U.S. Pat. No. 4,388,897 to Rosa, proposes a variable valve timing device comprising a camshaft wormed over part of its length and carrying a splittable cam assembly separable along the axis of rotation of the camshaft. However, in the Rosa device the control over the valve event is dependent upon the speed of the camshaft. Moreover, the degree of control over the valve event permitted by the Rosa device is limited by the sensitivity of the linkage that restrains axial movement of the camshaft. Furthermore, the axial shifting principle of the Rosa device renders it difficult to miniaturize to conserve space in the engine compartment.

One problem with camshaft phasing is that the dwells remain constant and the intake valve's closing angle may be compromised when the opening angle is varied. This compromising effect becomes more pronounced for a camshaft having both intake and exhaust cams. This is because intake closing, exhaust opening, and exhaust closing angles all are potential tradeoffs. For this reason, camshaft phasing for the purpose of controlling valve-overlap periods is restricted at present to phasing the intake camshaft on engines having dual camshafts. Thus this expanded technology carries with it inherent disadvantages which limit the benefits to be achieved through its use.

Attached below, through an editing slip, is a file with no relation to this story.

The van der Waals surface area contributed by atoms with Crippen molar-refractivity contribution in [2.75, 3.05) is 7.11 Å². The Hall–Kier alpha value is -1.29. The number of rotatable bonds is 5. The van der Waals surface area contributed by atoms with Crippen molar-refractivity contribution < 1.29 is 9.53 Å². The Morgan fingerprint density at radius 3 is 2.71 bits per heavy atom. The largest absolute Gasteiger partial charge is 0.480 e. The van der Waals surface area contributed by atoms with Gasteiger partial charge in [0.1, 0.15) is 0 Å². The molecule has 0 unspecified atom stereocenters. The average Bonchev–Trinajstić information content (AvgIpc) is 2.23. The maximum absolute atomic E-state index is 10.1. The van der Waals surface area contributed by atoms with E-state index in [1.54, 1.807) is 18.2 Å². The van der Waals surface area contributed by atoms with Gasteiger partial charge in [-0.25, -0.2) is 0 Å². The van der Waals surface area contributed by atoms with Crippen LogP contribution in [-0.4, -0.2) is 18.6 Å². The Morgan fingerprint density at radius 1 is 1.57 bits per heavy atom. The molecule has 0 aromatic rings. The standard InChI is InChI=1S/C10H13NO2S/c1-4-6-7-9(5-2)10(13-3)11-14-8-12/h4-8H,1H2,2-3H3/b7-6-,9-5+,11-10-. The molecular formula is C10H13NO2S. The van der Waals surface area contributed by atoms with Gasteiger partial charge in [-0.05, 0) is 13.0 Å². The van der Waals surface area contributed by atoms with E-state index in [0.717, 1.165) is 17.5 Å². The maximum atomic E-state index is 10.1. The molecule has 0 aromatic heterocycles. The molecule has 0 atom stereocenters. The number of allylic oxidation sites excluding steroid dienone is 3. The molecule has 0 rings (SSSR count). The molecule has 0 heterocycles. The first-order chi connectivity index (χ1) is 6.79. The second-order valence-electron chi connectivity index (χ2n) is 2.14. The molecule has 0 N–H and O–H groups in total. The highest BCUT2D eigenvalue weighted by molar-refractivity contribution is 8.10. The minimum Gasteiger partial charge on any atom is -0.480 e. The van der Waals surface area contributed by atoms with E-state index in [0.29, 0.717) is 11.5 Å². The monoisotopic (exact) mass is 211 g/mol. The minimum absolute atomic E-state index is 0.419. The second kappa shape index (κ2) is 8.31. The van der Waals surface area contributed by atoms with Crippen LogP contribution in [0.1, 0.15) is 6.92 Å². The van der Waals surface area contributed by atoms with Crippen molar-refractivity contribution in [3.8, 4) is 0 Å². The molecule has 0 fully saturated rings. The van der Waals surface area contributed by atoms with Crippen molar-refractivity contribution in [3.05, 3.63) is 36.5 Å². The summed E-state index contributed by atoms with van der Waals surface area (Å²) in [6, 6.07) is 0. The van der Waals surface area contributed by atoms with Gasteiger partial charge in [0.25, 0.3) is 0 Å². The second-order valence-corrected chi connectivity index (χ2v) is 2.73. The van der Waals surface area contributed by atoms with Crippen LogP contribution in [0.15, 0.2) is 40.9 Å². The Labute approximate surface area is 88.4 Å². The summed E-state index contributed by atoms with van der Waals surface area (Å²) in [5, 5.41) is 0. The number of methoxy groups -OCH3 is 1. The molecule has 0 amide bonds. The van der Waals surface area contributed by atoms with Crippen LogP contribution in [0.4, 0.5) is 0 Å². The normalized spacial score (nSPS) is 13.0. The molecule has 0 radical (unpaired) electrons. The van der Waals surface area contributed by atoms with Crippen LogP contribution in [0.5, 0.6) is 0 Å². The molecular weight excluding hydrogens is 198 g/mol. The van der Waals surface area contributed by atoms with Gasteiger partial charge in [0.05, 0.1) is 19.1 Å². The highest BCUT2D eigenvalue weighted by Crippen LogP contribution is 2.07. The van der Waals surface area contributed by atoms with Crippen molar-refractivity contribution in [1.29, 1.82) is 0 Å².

At low spark-ignition engine speeds, performance optimization dictates a small overlap angle to reduce the likelihood that intake and exhaust gases mix. Gas-flow dynamics preclude mixing at high engine speeds, and therefore a large valve overlap angle is desirable to achieve greater volumetric efficiency and the corresponding increase in power output. If the valve overlap angle can be varied during the operation of the engine, then the flow rate into and out of the engine can be maximized both at high speeds and for full-load operation at any speed. Increasing the valve-overlap angle for the low- and mid-speed ranges is beneficial for emissions control because of the mixing of intake gases and exhaust products. However, this same increase in valve-overlap angle for the low- and mid-speed ranges hurts power output and economy.